Another couple of brothers to watch out for, particularly if the breeze and the big waves kick in, are first-time Olympians Will and Sam Phillips racing for Australia. Following in the wake of the London 2012 gold medallists and Rio 2016 silver medallists, Nathan Outteridge and Iain Jensen, the Aussie siblings have big footloops to fill, but a recent big wave training session on the Queensland coast with Burling and Tuke should stand them in good stead for the Pacific swell of Enoshima.

Others to watch include Austria’s Benjamin Bildstein and David Hussl, who have a very good record on Olympic waters with the high point being a silver medal at the Hempel World Cup Series Enoshima two years ago. They were bronze medallists at the 2017 Worlds, with sixth in 2019 and fourth in 2020, very consistent scores that make the Austrians a real threat for the podium.

The fast-improving Dutch team of Bart Lambriex and Pim van Vugt are starting to look like the real deal, regularly finishing in the top six of major events.

The 49er fleet features 19-world class teams. They will sail an Opening Series of 12 races, with the first three races scheduled for Tuesday 27 July on the Enoshima course, starting at 1445 JST. Their Medal Race on Monday 2 August will bring their competition to a close.

A full list of competitors is available here.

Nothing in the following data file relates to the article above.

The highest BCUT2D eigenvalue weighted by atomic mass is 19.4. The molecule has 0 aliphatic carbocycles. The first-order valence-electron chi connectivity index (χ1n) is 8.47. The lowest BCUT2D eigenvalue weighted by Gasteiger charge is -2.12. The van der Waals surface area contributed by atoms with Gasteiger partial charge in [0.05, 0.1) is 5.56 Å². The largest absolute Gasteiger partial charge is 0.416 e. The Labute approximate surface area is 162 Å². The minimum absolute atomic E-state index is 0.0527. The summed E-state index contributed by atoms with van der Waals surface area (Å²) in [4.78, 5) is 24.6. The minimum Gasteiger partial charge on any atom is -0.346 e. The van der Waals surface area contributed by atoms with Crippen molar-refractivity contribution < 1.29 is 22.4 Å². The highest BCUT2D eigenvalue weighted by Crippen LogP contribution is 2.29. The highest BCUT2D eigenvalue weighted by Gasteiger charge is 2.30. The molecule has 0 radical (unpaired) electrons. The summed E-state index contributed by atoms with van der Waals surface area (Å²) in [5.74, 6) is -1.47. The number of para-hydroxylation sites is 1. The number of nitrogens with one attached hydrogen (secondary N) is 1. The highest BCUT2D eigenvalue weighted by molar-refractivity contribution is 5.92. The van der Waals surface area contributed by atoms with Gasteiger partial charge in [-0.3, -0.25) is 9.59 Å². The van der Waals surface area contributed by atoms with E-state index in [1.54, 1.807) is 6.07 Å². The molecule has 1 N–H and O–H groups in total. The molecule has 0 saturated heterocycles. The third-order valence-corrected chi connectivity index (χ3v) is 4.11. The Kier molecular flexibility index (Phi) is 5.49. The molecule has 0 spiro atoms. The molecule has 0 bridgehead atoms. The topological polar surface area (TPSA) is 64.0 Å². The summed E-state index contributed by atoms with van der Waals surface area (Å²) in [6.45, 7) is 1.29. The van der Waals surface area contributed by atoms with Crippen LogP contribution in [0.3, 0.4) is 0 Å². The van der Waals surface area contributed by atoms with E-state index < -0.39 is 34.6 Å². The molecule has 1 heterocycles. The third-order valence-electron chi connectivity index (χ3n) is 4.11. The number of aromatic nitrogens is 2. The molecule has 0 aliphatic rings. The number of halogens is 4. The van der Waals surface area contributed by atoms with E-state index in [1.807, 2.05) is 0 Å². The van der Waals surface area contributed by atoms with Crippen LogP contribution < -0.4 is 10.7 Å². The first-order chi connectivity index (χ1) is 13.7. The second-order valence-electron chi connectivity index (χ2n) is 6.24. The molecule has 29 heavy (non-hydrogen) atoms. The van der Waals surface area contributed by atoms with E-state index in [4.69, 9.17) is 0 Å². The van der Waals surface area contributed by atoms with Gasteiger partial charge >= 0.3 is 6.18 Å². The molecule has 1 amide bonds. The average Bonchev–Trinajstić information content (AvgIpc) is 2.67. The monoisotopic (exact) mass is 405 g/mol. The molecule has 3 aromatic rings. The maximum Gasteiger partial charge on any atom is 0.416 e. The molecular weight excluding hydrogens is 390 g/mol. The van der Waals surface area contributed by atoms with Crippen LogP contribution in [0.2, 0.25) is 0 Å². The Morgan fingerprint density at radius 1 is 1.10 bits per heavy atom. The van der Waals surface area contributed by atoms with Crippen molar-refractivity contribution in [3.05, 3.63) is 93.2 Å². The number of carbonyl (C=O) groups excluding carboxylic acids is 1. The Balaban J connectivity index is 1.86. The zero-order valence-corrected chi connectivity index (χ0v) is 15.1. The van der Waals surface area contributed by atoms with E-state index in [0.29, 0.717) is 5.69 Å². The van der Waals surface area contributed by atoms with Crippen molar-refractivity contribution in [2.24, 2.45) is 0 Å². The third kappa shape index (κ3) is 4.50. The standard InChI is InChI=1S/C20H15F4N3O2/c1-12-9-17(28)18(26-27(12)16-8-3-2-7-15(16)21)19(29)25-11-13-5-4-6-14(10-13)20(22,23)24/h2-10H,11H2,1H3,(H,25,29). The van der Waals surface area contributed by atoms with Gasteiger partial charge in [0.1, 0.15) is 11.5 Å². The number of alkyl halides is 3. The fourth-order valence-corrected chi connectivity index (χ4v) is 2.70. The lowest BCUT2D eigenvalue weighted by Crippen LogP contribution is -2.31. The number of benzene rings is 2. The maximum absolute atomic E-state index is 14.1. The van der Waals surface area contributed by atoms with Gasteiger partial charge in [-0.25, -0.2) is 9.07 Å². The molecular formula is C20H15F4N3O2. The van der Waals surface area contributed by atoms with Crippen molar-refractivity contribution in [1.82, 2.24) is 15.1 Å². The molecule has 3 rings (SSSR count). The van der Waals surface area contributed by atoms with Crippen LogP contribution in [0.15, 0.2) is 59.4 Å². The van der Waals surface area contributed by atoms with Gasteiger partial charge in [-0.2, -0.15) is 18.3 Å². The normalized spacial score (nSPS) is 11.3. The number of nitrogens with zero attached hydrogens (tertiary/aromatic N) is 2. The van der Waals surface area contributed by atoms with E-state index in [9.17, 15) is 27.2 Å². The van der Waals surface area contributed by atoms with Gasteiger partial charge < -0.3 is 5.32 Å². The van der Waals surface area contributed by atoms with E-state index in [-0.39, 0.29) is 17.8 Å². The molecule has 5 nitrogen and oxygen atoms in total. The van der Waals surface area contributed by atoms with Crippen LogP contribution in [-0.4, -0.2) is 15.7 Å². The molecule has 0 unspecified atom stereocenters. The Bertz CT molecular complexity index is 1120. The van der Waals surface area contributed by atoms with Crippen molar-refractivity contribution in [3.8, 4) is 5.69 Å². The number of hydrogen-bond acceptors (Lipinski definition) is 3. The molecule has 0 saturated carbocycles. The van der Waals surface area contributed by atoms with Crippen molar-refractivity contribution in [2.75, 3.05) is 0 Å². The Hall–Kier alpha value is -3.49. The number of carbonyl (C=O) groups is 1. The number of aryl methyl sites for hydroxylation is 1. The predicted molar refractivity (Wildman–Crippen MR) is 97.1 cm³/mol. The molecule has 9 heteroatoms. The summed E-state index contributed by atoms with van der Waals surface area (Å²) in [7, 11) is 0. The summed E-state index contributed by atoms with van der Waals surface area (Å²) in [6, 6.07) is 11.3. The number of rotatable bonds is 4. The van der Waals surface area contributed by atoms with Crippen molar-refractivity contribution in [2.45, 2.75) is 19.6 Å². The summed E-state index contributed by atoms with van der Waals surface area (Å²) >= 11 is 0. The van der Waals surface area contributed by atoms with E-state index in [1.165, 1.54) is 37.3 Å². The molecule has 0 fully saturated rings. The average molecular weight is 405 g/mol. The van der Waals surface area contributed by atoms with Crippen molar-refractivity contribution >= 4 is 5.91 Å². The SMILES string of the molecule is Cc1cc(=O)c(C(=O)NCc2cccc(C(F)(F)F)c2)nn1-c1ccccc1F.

-Andy Rice

Published in Tokyo 2020

After five long years the moment has come – it’s time for Tokyo 2020. The delayed Olympics is on!

With less than a week to go until the opening ceremony –  and a promising forecast –  here’s how you can follow the Irish sailors looking to bring home medals.

Ireland is represented in the Laser Radial by Annalise Murphy who starts racing on July 25. Robert Dickson and Sean Waddilove represent Ireland in the men's 49er dinghy and start on July 27.

Irish sailor Saskia Tidey from the Royal Irish Yacht Club in Dun Laoghaire is sailing for Team GB in the 49erFX and also starts racing on July 27.

Robert Dickson and Sean Waddilove represent Ireland in the men's 49er dinghy and start racing on July 27Robert Dickson and Sean Waddilove represent Ireland in the men's 49er dinghy and start racing on July 27 Photo: INPHO/OFI

Where is the Olympic sailing venue?

Enoshima, around an hour south of Tokyo. It is one of Tokyo 2020’s legacy venues, having staged the sailing competition for the 1964 Olympics.